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How to Do Shomen, Yokomen & Tsuki in Aikido

Learn how to do shomen, yokomen, and tsuki from the instructors at The New York Aikikai in this Howcast aikido video.

Transcript

As Aikido begins to evolve you start working with strikes. So, as the strikes come in you don't have a initial point of contact and we have to begin working with things in a more dynamic fashion.

So, one of the first basic strikes that we'll see is Shomen uchi which is a direct overhead strike to the top of the head in Ihanee, so this means that when my right foot is forward, my partner's right foot is forward as well.

So again, partner Joey wants to start with a little bit of distance so we can't reach each other and in order to create the attack my partner has to step forward, close the distance and strike.

Alright, so, in any sense in Aikido the basic idea that I want to keep in mind, the basic principle is to get out of the way. I do not want to stand here and try and deal with this attack as it is coming down on top of me.

So, I would generally do my best to get out of the way, let the attack go by in either direction. I do not want to try and back up to catch the attack or try and move directly into it. I'm going to move off line in either direction front or back. I'm going to move off line in this direction. Move off line in this direction. Move off line, stepping back this way and off line stepping back this way.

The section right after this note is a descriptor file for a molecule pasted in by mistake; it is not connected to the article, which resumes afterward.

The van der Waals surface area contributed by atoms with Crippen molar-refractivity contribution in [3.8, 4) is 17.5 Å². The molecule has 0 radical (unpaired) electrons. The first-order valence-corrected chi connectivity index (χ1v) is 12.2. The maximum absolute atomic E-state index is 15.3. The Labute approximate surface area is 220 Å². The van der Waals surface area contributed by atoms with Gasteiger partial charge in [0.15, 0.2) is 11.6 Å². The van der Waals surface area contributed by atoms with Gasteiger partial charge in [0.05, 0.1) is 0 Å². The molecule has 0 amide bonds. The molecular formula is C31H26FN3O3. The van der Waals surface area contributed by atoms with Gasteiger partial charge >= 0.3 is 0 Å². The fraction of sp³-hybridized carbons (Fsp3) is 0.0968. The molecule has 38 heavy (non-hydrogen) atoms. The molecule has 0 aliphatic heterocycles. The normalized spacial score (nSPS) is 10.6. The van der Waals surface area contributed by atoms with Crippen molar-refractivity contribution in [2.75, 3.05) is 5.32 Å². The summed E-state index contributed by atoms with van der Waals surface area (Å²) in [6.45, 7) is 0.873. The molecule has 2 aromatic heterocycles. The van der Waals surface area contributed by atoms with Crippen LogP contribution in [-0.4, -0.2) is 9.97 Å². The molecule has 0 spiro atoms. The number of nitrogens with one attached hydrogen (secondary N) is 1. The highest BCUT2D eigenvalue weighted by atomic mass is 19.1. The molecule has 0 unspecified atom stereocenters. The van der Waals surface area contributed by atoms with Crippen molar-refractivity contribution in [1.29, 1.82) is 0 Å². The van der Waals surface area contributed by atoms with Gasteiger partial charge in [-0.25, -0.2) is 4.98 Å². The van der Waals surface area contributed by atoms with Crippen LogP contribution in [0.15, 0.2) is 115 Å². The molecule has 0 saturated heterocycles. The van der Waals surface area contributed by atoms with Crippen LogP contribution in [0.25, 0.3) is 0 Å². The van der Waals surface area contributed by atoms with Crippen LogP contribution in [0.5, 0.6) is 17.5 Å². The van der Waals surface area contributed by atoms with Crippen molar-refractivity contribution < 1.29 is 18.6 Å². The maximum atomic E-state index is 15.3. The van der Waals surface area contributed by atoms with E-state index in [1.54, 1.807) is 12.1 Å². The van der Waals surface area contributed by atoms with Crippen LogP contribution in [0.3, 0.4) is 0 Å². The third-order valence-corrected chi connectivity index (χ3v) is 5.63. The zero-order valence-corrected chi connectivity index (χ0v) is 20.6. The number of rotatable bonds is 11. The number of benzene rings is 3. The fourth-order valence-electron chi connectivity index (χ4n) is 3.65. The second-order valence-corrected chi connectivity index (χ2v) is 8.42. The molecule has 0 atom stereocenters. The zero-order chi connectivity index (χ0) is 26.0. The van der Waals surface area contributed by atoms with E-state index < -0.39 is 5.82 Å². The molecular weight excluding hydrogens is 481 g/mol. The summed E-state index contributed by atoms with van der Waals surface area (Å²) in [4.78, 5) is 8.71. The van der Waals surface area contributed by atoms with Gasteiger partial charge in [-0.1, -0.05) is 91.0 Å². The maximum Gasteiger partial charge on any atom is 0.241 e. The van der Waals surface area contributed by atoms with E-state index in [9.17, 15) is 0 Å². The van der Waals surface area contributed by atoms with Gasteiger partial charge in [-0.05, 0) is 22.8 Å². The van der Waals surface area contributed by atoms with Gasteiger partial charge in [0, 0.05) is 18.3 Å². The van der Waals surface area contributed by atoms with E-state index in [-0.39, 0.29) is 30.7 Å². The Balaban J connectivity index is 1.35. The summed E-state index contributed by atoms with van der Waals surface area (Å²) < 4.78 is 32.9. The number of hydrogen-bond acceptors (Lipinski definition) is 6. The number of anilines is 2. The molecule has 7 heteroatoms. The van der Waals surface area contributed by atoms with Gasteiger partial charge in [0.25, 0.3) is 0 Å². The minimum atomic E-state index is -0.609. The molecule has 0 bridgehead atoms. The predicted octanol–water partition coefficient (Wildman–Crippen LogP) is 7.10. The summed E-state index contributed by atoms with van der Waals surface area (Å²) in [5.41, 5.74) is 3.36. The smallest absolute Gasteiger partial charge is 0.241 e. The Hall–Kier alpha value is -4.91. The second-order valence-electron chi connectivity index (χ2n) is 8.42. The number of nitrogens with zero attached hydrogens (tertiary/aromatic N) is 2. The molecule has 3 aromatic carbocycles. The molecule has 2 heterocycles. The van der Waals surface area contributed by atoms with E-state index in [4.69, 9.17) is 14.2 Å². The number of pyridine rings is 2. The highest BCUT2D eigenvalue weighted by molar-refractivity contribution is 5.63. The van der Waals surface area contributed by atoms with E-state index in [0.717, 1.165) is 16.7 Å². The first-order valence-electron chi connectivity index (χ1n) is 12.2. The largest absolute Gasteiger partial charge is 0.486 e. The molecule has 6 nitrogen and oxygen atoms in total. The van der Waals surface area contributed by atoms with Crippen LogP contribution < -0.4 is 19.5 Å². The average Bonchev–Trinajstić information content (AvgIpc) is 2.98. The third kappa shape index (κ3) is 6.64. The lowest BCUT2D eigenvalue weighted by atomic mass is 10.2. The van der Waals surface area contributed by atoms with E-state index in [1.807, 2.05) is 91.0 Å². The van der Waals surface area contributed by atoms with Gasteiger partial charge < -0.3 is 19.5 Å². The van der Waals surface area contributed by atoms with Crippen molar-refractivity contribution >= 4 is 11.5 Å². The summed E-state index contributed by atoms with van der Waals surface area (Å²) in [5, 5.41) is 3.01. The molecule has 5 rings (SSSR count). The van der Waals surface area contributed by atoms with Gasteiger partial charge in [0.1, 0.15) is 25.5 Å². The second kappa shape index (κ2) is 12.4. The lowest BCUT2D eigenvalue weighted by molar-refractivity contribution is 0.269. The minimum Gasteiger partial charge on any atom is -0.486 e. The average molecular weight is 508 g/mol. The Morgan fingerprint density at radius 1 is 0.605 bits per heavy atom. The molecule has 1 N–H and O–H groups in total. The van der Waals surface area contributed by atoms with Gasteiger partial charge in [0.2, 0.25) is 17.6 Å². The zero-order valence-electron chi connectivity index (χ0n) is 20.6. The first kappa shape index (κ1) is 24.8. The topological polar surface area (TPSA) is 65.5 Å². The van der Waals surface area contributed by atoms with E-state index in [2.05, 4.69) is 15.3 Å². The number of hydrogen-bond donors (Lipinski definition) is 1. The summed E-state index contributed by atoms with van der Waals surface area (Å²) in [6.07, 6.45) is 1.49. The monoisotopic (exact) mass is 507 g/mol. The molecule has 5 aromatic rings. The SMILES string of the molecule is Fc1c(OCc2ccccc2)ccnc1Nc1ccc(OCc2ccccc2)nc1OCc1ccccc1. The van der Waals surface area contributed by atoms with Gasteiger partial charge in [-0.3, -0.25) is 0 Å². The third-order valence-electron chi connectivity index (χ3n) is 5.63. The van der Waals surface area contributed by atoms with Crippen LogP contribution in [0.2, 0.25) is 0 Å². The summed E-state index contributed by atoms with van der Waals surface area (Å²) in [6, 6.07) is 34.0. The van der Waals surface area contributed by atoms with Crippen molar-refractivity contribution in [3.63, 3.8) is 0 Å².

The next attack strike that we'll see most often is Yokomenuchi, so this is Yoko means the side, Menuchi is a head strike, so the side of the head strike.

This time my partner is going to step forward in Yakuminhamine, so he's stepping forward with the opposite foot this time. He's trying to attack the side of my leading side here. Yokomenuchi, straight up and around to the side.

What you want to keep in mind in terms of my partner Uke is, as they raise, the hand comes directly up above the head and not off to the side. So come straight up in front, then swings off to the side. And the same ideas apply.

So I don't want to try and stand directly here and deal with the attack. I want to advance and meet it before it gets strong or let it move but as I move off line. I don't ever want to try and deal with the attack or a strike in static position. I need to move.

Third type of attack that we'll see most often is going to be Ski which is generally a punch to the stomach. And again we'll be attacking Yokuhane, so he's attacking my lead side. Straight forward punch to the stomach. Again I want to be able to let that strike go either moving to the Ura side, back side, or if I need to move to the Imote side. Again, I do not want to try to stop or deal with the attack head on, much more easily dealt with if I just let it go.

So these are the three basic strikes that you'll see in Aikido. Shomenuch is a front overhead strike to the head. Yokumenuchi is a strike to the side of the head, and Ski is a punch to the stomach.

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